THE TAILORS OF SCOTLAND.—The tailors' strike in England and the demands of the operative tailors in Scotland have brought about a conference of master tailors, which was held in Edinburgh on Thursday last. It resulted in the formation of a Master Tailors Association of Seotland, and in the adoption of the following resolutions That the time-log in use since April last, having received a fair trial for three months, has been proved to be incorrect, inasmuch as it allows a much greater amount of time for making the various garments than is required by an average workman. It is also very complicated and ambiguous, and in the opinion of this meeting steps should be taken for its discontinuance or revision." That the committee be instructed to prepare a correct time-log, and issue it for adoption not later than the 25th of August." That the committee be instructed to endeavour to secure a better supply of labour, and to institute a register for enrolling the names of workmen who are willing to take employment on terms agreed on between them and the employers, without the intervention of the union." 1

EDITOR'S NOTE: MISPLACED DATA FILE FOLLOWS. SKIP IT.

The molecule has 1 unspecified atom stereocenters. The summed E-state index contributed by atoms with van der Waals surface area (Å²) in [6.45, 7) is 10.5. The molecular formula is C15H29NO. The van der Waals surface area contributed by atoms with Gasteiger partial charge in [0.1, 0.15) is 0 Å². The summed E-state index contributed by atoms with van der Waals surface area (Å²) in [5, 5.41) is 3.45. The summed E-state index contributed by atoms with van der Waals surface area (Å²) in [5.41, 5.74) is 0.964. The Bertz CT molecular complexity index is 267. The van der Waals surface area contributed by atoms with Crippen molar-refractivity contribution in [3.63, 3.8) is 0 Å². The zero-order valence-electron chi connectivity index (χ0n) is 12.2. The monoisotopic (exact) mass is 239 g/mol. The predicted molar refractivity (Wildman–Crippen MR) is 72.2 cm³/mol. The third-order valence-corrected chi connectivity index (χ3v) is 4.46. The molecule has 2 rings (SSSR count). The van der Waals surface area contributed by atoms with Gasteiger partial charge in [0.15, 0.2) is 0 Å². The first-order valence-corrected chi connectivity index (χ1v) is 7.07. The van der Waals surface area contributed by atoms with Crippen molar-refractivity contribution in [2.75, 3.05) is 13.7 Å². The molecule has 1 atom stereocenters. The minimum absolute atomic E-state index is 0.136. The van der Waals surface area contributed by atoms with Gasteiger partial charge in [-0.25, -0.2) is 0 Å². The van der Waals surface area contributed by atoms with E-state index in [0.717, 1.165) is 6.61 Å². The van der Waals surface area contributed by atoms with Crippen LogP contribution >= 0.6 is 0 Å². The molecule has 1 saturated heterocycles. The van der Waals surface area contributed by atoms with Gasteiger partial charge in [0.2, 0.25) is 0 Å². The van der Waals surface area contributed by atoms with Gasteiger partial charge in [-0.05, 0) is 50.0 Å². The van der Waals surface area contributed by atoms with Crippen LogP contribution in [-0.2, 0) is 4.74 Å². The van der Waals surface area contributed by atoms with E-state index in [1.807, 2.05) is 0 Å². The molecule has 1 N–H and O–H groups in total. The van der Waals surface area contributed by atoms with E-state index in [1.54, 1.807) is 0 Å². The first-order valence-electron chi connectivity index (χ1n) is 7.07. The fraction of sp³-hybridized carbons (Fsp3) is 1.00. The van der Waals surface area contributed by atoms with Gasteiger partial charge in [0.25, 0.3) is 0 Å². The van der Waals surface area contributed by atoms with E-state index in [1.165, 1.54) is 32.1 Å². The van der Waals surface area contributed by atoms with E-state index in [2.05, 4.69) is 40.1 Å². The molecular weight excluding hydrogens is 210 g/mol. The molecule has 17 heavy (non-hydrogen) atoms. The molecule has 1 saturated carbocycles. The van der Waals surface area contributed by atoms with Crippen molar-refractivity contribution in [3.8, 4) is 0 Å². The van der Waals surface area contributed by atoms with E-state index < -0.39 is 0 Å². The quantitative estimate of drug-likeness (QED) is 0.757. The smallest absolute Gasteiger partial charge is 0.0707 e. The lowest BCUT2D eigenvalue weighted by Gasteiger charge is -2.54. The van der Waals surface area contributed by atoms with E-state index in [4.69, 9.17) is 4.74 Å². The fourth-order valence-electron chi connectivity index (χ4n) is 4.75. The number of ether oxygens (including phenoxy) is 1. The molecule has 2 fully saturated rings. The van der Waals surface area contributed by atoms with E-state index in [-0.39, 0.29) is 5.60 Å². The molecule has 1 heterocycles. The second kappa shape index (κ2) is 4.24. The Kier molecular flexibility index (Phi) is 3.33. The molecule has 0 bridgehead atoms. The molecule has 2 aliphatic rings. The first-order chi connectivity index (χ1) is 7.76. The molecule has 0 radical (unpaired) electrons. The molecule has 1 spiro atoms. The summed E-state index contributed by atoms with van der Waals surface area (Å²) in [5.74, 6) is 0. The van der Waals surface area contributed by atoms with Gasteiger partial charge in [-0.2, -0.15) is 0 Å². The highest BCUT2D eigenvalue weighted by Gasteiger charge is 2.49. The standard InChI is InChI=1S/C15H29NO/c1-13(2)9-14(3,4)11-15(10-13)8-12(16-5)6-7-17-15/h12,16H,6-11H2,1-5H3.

OUR MISCELLA WY. BETTING.—The great incitement to gambling is a torpid intellect. Savages gamble desperately; A red Indian will stake his scalp when he has lost all his other property and the reason is that savage life is so into- lerably dull that any excitement is pleasant. The '.ove of betting, therefore, flourishes pretty much in proportion as the savage still exists within the civilised skin. Men of ability may occasionally take to it from sympathy, as they may throw themselves into anything else that is fashionable for the time, or because they think them- selves sharp enough to make money; but it is intrinsi- cally stupid to stake a fortune upon the question which of two horses runs fastest, or into which of a number of holes a ball happens to fall. Any man who is capable of enjoying intellectual employment will be as much above these rough means of producing excitement as he should be above drinking raw gin. The cunning which may be employed on the turf raises it one stage as an intel- lectual employment, though it may not improve it morally still it is at best a half-developed form of in- telligence, at which a horse jockey is more than a match for an educated man.-Saturday Review. EASTON-MAUDIT VICAItAGE.-Tlie vicarage, "<> long the retired home of Percy, and the birthplace of his children, stands on the south-west side of the church- yard, and here it was that the Reliques" were com- piled, which have won for him so permanent a reputation in the field of literature. It is now not a very large house, but in his time it is described by Mr. Nares his successor in the benefice, in 1782, and himself afterwards, an eminent literary man, as a very neat cottage of stone, and thatched, commanding no prospect, but perfectly snug and pastoral. Here came the good vicar's friend, Dr. Johnson, the great lexicographer, in 1764, on a visit to what was styled a dull parsonage, in a dull county, and declining, as it is said, the literature which his host provided, preferred to help Mrs. Percy to feed the ducks. In the garden a terrace is still shown as Dr. Johnson's walk, and in the little study Percy wrote the ballad, which Burns pronounced to be the finest in the language:— 0 Nanny, wilt thou gang with me ?" It was addressed to his wife on her return from Court, where she had been acting as nurse to one of the Royal children-Edward, afterwards Duke of Kent, and father of her present gracious Majesty.-Once a Week. ON BEING HIDDEN.—I do not for a moment suppose that a thing is valuable simply because it is hidden, or that there is any virtue in concealing what is good. Not at all; but that in their very nature the deepest things of man, like the deepest things of nature, are not always revealed at first, but lie embosomed within. I mention this that we may not run on to the rock of supposing that there is any virtue in self-conceal- ment, or hiding ourselves from the observation of man. God has his hidden ones. We must not fall into the common error of judging the Christian world by mere calculation. Statistics are no real estimates of souls. Where you least conceive it in Nature, the flower blossoms and where you little think it, the Divine life grows; where your eye failed to detect the fragrant Rose of Sharon, it was blossoming in the shade. I have said that Asaph's reference to God's hidden ones may mean his hiding bis people in the hollow of his hand, or sheltering them from the stormy wind of trial, or con- cealing them in a secret place, as he did David when he was pursued by Saul; but it is surely adapted to teach us that the truest glory of life is not always in the fact of being seen, so much as in being real and true.- Quiver. A STRANGE STORY.—Seventeen years passed away. Mrs. Howe had long since mourned her husband as dead, and for ever lost to her. Late one evening, while she was at supper with certain of her friends and relations, Dr. Rose, a physician who had married her sister, being one of the company, there was brought in and handed to her a letter, the writer of which, not sub- scribing his name, requested her to grant him the favour of a meeting upon the following evening in Birdcage- walk, St. James's-park. When she had read the note, Mrs. Howe, somewhat puzzled by the nature of its con- tents, passed it on to Doctor Rose, as she said with a laugh, "You see, brother, old as I am, I have yet found an admirer." Doctor Rose examined the note. His face assumed a very grave expression. Then after carefully studying the missive for some minutes, he announced his conviction that he knew the handwriting. He was persuaded the letter was written by no less a person than Mr. Howe. The company were greatly astounded. Mrs. Howe was so muoh. lQrmod and affected that she was seized with a fainting fit. Upon her recovery, however, shortly afterwards, it was re- solved that she should at all events attend the proposed appointment in company with Dr. Rose and his wife, and the other ladies and gentlemen then present. On the following evening, therefore, attended by her friends, Mrs. Howe presented herself in Birdcage-walk. The little party had not been at the appointed place more than five minutes when a stranger approached them, lifting his hat, and bowing politely. He was at once recognised. He was certainly Mr. Howe. He embraced his wife, offered her his arm, walked home with her, and the reunited couple lived together in great harmony up to the day of Howe's death, which did not happen until many years afterwards. Hawthorne imagines the man to have been possessed of a curious selfishness, rusting in his inactive mind-of a peculiar sort of vanity, of a disposition to craft, which up to the time of his going away, had seldom produced more positive effects than the keeping of petty secrets hardly worth revealing. Undoubtedly there are many people much enamoured of a mystery for its own sako-prone to set .value upon a secret simply because it is a secret, and without any regard to its intrinsic worth; just as the thieving magpie in the old story hid the silver spoons-not because the spoons could be of the slightest use to it, but because its mischievous propensities found pleasure in hiding away all sorts of things. Mr. Howe may have been a man of this kind it may have been a source of pleasure to him to reflect that he had securely hidden himself away from his wife and friends. It may be that the man was slightly mad. Over-indulgence in a crotchet may land many a man in an absolute craze. And those who are addicted to sowing whims should be counselled to take heed lest, as a consequence, they reap manias. Yet, if Howe was mad, there was certainly method in his madness, and it endured for 17 vears.— GasselFs Magazine.